The general response time scale is slow for both lakes, i.e. in the monthly range. However, occasionally there is a relatively quick response especially after a Hurricane event. For example, Storm Faye passed through the region on 08/16/2008 and an image became available just four days after that on 08/20/2008. If we assume no to only moderate lake level activity until 08/16 than we have a new image within just 4 days that shows a dramatic response, hence there is evidence of a very short scale of just a few days. Other image-after-event intervals were between 4 to 20 days. We have modified the narrative in the first paragraph of section 2.2 to accommodate this better explanation.  

Results of 15 imputation methods are shown in Table 1, but analysis is not enough, why Stineman interpolation give the best result, is it because the given data matches its assumptions? 

The short answer is yes. We applied the leave-p-out cross-validation approach. In this method p number of observations were removed from the time series and the imputation method was used to estimate the values of the removed data points. Then we calculated the Normalized Root Mean Squared Error (NRMSE) between the removed observed data point and their estimated value using the various imputation methods to estimate the performance of the different methods. This procedure was repeated 1000 times, each time removing a different set of observations and then calculating the NRMSE. At the end the average NRMSE was calculated for each method to identify the method generating the smallest NRMSE, i.e. targeting the best set of removed observed data points. In our case, the Stineman interpolation generated the smallest NRMSE. We have modified the text accordingly to better explain this aspect of the procedure.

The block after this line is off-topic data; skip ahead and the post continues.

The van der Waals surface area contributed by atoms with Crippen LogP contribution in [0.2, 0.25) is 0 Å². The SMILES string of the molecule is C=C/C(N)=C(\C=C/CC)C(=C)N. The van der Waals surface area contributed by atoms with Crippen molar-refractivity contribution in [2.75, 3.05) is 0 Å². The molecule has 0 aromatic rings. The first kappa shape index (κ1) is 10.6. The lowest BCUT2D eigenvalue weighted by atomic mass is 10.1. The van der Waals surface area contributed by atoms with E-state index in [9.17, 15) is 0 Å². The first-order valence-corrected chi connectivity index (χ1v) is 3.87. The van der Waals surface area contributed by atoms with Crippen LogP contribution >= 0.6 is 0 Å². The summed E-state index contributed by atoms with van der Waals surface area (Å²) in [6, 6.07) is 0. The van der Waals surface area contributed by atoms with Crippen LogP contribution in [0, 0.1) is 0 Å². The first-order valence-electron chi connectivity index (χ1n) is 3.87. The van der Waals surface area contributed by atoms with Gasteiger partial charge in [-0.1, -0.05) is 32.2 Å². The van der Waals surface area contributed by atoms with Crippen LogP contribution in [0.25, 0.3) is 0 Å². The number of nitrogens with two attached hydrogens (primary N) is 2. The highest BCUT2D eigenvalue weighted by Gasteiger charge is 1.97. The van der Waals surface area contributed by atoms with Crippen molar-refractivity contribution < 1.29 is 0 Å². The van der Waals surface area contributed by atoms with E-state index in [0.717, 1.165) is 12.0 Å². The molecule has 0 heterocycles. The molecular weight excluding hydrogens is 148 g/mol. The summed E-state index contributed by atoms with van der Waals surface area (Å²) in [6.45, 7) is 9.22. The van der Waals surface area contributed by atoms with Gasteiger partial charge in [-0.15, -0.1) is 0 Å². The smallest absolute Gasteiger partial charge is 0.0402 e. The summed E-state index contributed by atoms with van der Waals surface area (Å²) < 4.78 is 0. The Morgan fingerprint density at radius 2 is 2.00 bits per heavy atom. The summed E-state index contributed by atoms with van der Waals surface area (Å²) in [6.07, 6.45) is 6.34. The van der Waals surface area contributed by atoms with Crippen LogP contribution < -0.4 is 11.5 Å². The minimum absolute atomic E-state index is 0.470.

What is the difference between these imputation method that causes the difference expect for the randomness you mentioned in line 326?

Although our results did not show much sensitivity to the use of the different interpolation methods we applied (the table shows how their performances are close to each other), the Stineman interpolation provided us with the best results which is supported by its good performance in the presence of abrupt changes (Stineman, 1980) and when the density of data points changes in time (Leclercq and Oerlemans, 2012), which are characteristics that are both present in the time series. We have modified the text in this section to better highlight this aspect (and also added the two references).